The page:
Recent reads: The Drums of War; Ashes in the Snow; Ithaca

I’m falling behind with my reviews again, so here are my thoughts on three recent reads – all very different books.

The Drums of War is the third in Michael Ward’s Thomas Tallant mystery series, continuing the story begun in Rags of Time and The Wrecking Storm. It also works as a standalone novel, so don’t worry if you haven’t read the first two in the series.

This third novel opens in London in 1642. With the divisions between King and Parliament becoming greater, England is rapidly heading towards Civil War and spice merchant Thomas Tallant and his friends are being forced to choose sides. Soon Tom finds himself assisting the Puritan leader John Pym in his search for a consignment of stolen gunpowder being smuggled out of London by Royalist forces. Meanwhile, Elizabeth Seymour is carrying out investigations of her own as she sets out on the trail of a mysterious jewel thief. Although Tom and Elizabeth are separated for most of the book and I missed their interactions, I did find both storylines interesting, particularly Elizabeth’s as she suffers a personal trauma and begins to fall back into some of her former bad habits as a result!

As with the first two books in the series, real historical figures appear alongside the fictional ones and as well as John Pym and the commander of the London Trained Bands, Philip Skippon, we also meet the scientist and physician William Harvey and are reacquainted with the intriguing Lucy, Countess of Carlisle. In the second half of the novel, the focus moves away from the mystery-solving for a while to concentrate on the events of the Civil War, particularly the battles of Edgehill and Brentford. This aspect of the story was of less interest to me, but that’s just down to personal taste (I’m not really a fan of battle scenes) and I still found this an enjoyable novel overall.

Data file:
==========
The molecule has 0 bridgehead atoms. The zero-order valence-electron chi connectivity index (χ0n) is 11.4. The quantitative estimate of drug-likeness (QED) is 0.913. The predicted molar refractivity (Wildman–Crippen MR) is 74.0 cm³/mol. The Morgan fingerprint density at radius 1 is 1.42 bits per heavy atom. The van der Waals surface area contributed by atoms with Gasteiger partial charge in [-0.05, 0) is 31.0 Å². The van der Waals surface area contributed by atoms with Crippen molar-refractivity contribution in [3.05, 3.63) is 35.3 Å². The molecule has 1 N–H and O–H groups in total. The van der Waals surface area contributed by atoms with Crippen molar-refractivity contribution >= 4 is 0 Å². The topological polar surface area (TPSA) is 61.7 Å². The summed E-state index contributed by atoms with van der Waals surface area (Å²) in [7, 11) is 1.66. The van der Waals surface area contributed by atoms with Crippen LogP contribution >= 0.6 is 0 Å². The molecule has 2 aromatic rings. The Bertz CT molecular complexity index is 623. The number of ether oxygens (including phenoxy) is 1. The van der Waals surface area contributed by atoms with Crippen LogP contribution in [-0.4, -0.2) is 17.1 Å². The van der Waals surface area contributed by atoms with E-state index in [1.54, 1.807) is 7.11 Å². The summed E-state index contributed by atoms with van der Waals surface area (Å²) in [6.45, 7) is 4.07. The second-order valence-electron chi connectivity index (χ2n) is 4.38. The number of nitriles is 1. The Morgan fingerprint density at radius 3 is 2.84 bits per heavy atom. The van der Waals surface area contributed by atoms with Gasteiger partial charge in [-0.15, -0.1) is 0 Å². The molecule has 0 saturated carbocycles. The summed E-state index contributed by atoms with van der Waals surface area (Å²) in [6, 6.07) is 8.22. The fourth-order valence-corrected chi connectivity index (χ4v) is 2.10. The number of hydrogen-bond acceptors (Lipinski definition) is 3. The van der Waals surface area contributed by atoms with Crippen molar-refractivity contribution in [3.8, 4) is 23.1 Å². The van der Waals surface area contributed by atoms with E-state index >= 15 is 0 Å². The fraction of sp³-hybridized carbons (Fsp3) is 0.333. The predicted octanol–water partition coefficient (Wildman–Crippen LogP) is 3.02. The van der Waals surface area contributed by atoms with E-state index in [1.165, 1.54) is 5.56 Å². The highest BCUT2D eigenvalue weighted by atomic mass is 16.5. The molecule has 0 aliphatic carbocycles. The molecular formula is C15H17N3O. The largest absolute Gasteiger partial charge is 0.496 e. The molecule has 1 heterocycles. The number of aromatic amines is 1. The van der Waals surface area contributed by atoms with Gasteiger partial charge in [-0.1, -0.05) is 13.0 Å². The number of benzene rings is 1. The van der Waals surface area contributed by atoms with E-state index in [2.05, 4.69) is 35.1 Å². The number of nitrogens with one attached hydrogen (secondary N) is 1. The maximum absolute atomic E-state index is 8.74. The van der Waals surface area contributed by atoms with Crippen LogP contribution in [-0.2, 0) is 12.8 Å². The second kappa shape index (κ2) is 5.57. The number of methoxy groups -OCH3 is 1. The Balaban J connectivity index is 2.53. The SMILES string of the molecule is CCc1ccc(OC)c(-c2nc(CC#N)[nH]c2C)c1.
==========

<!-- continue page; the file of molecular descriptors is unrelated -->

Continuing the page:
Ashes in the Snow is Oriana Ramunno’s debut crime novel, written in Italian and translated into English by Katherine Gregor. The book is set in Poland during World War II and begins with a young boy, Gioele Errera, finding the body of an SS officer in the snow. The man appears to have choked on an apple, but it soon seems that there is more to his death than that and German criminologist Hugo Fischer is summoned to investigate. Finding the murderer will not be easy, particularly as the dead man’s wife seems reluctant to cooperate, but Gioele agrees to help – if, in return, Hugo will help him to find his family from whom he has become separated.

This is a beautifully written and translated novel but not an easy one to read because, as we quickly discover, Gioele has a twin brother and the two of them have become subjects of the infamous Josef Mengele’s experiments. Of course this sort of thing is not supposed to be pleasant to read about, but I wasn’t really prepared for the level of detail Ramunno goes into in describing this and other parts of Gioele and Hugo’s stories. Hugo is an interesting and likeable character, a man suffering from a degenerative illness who must keep his condition a secret to avoid becoming a target of the Nazi regime himself. He’s an unusual detective and the crime element of the novel works well, but this book wasn’t for me.